This paper describes and evaluates a method of predicting referral appointment-keeping behavior for psychiatric emergency room patients. Studies have shown that referral systems which provide appointments and reminders achieve higher appointment adherence. However, studies have not been conducted of those experiencing a good referral system to predict adherence behavior and indicate further areas for improvement. Discriminant analysis is applied to patient's psychiatric signs and symptoms for selecting variables that predict referral appointment keeping behavior. All patients seen during a 6 week period were selected from a 1,000 bed hospital's Psychiatric Emergency Room. The data were collected during the patient's visit to the psychiatric emergency room and prior to aftercare treatment. The subset of non-psychotic patients requiring outpatient psychiatric care was the focus of this analysis. The model indicates that patient's adherence with referral appointment can be predicted with 76% accuracy using the best three discriminating variables. This prediction per cent increases to 97% with all contributing variables. The non-adherers are identified with 66% and 100% accuracy, respectively. Distressingly, "Suicidal Behavior" and "Potentially Harming Others" relates to non-adherence. If the non-compliant emergency patient, especially those dangerous to themselves and others, can be identified in advance, the care systems can be changed to increase the number of patients following referral recommendations. This reduces both initial treatment cost and avoids cost resulting from more severe illnesses arising for lack of initial treatment.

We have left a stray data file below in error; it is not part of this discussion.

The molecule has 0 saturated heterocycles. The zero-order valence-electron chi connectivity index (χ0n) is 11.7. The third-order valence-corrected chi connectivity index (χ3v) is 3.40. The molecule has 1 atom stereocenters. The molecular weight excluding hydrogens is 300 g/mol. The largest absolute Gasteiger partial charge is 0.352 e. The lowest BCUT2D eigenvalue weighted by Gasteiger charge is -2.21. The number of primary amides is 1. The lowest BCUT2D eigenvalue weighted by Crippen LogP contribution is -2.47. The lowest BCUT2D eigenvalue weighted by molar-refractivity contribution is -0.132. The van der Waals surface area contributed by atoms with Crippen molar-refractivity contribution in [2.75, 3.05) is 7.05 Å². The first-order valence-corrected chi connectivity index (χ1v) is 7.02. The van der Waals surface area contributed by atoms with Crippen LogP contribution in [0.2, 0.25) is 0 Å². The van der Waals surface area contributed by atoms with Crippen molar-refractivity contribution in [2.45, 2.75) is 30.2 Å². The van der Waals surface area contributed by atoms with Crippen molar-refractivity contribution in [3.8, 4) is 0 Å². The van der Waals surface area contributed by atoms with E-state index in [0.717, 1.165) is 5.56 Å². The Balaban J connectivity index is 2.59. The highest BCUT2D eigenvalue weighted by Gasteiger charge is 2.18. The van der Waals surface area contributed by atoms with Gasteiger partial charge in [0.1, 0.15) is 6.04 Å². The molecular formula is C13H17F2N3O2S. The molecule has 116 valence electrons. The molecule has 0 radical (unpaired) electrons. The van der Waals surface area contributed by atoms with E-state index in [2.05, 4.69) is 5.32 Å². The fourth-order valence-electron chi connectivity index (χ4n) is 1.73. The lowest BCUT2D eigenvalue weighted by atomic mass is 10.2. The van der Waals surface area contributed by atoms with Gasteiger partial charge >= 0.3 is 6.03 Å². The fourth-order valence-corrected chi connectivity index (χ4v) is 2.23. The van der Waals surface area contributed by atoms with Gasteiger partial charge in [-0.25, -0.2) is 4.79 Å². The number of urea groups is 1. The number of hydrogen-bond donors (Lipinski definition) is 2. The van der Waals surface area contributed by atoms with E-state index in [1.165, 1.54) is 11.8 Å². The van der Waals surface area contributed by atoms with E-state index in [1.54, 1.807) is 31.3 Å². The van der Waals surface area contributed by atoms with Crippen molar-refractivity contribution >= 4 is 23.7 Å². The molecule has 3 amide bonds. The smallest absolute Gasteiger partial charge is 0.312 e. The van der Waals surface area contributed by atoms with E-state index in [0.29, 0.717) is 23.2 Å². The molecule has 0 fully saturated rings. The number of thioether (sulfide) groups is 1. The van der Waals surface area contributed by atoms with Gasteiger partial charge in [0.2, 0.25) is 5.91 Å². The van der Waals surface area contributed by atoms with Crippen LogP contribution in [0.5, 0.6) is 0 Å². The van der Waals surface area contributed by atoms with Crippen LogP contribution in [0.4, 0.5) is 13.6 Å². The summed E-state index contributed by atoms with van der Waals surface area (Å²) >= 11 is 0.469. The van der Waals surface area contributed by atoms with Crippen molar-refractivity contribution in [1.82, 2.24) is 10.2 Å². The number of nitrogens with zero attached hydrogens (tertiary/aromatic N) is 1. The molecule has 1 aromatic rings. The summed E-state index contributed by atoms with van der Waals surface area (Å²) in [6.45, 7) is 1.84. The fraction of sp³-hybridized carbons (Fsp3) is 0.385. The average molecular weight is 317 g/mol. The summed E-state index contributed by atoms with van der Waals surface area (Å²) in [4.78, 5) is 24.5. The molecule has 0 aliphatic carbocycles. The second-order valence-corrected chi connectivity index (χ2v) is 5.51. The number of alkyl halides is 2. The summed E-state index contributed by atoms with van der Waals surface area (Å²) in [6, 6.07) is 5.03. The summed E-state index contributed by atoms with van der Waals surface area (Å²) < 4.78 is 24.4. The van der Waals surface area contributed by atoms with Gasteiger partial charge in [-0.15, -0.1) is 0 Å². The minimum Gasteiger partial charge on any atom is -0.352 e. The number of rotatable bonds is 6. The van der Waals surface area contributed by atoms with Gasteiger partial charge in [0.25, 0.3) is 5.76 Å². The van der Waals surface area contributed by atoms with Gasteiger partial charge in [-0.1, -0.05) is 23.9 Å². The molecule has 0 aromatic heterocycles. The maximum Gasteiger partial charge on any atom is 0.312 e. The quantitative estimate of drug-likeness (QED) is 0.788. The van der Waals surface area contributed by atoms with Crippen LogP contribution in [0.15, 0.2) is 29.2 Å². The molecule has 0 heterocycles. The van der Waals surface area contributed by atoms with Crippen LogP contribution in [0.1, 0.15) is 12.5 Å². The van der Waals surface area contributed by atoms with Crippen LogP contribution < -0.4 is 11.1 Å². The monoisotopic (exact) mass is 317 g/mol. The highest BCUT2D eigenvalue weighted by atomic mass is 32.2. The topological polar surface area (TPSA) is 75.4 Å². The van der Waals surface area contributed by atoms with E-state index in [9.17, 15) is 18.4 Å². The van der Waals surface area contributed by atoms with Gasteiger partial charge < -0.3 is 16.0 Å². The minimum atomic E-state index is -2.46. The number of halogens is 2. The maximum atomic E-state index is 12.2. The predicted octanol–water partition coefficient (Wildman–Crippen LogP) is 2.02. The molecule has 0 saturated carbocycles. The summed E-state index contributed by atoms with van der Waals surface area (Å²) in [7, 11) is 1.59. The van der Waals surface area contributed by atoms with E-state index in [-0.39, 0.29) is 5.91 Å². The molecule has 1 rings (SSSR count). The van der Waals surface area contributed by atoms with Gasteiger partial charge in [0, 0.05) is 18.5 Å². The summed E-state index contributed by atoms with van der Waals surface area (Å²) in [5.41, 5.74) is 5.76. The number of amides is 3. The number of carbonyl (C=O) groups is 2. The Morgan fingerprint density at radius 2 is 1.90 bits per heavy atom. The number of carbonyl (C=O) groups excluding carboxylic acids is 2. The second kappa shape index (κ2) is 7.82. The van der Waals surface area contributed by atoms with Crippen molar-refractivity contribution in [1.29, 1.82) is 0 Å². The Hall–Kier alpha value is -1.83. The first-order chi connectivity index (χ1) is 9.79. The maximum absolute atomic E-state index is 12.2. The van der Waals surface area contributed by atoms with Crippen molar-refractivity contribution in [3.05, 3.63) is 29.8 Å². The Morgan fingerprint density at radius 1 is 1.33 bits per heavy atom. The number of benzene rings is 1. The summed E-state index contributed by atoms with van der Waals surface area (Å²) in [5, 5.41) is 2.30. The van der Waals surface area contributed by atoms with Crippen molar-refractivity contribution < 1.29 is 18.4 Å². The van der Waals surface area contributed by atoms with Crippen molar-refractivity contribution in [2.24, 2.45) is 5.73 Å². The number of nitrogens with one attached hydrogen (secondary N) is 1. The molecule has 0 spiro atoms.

ASJC Scopus subject areas
- General Computer Science
- Modeling and Simulation
- Management Science and Operations Research